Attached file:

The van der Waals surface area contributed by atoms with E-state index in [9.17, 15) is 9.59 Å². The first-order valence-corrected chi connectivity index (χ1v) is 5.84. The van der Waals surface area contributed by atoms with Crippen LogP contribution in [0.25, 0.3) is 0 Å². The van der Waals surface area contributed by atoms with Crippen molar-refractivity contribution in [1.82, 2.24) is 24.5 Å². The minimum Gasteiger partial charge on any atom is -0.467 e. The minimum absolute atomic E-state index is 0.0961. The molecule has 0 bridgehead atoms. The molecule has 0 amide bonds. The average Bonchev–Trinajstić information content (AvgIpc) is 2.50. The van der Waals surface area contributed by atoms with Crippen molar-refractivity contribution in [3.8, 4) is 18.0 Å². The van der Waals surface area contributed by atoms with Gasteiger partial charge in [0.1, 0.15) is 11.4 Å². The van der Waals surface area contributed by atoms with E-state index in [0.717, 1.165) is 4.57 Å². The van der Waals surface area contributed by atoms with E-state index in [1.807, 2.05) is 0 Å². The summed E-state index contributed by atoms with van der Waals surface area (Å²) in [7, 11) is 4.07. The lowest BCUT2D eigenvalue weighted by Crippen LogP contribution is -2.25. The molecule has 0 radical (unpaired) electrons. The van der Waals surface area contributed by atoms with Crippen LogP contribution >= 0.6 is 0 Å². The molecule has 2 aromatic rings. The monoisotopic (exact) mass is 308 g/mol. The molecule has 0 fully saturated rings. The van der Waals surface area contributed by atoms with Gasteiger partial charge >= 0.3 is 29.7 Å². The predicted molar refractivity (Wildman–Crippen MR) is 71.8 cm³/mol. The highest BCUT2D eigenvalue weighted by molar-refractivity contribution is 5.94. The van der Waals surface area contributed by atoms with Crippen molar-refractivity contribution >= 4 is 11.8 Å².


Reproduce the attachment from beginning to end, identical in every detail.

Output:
The van der Waals surface area contributed by atoms with E-state index in [9.17, 15) is 9.59 Å². The first-order valence-corrected chi connectivity index (χ1v) is 5.84. The van der Waals surface area contributed by atoms with Crippen LogP contribution in [0.25, 0.3) is 0 Å². The van der Waals surface area contributed by atoms with Crippen molar-refractivity contribution in [1.82, 2.24) is 24.5 Å². The minimum Gasteiger partial charge on any atom is -0.467 e. The minimum absolute atomic E-state index is 0.0961. The molecule has 0 bridgehead atoms. The molecule has 0 amide bonds. The average Bonchev–Trinajstić information content (AvgIpc) is 2.50. The van der Waals surface area contributed by atoms with Crippen molar-refractivity contribution in [3.8, 4) is 18.0 Å². The van der Waals surface area contributed by atoms with Gasteiger partial charge in [0.1, 0.15) is 11.4 Å². The van der Waals surface area contributed by atoms with E-state index in [0.717, 1.165) is 4.57 Å². The van der Waals surface area contributed by atoms with E-state index in [1.807, 2.05) is 0 Å². The summed E-state index contributed by atoms with van der Waals surface area (Å²) in [7, 11) is 4.07. The lowest BCUT2D eigenvalue weighted by Crippen LogP contribution is -2.25. The molecule has 0 radical (unpaired) electrons. The van der Waals surface area contributed by atoms with Crippen LogP contribution >= 0.6 is 0 Å². The molecule has 2 aromatic rings. The monoisotopic (exact) mass is 308 g/mol. The molecule has 0 fully saturated rings. The van der Waals surface area contributed by atoms with Gasteiger partial charge >= 0.3 is 29.7 Å². The predicted molar refractivity (Wildman–Crippen MR) is 71.8 cm³/mol. The highest BCUT2D eigenvalue weighted by molar-refractivity contribution is 5.94. The van der Waals surface area contributed by atoms with Crippen molar-refractivity contribution >= 4 is 11.8 Å².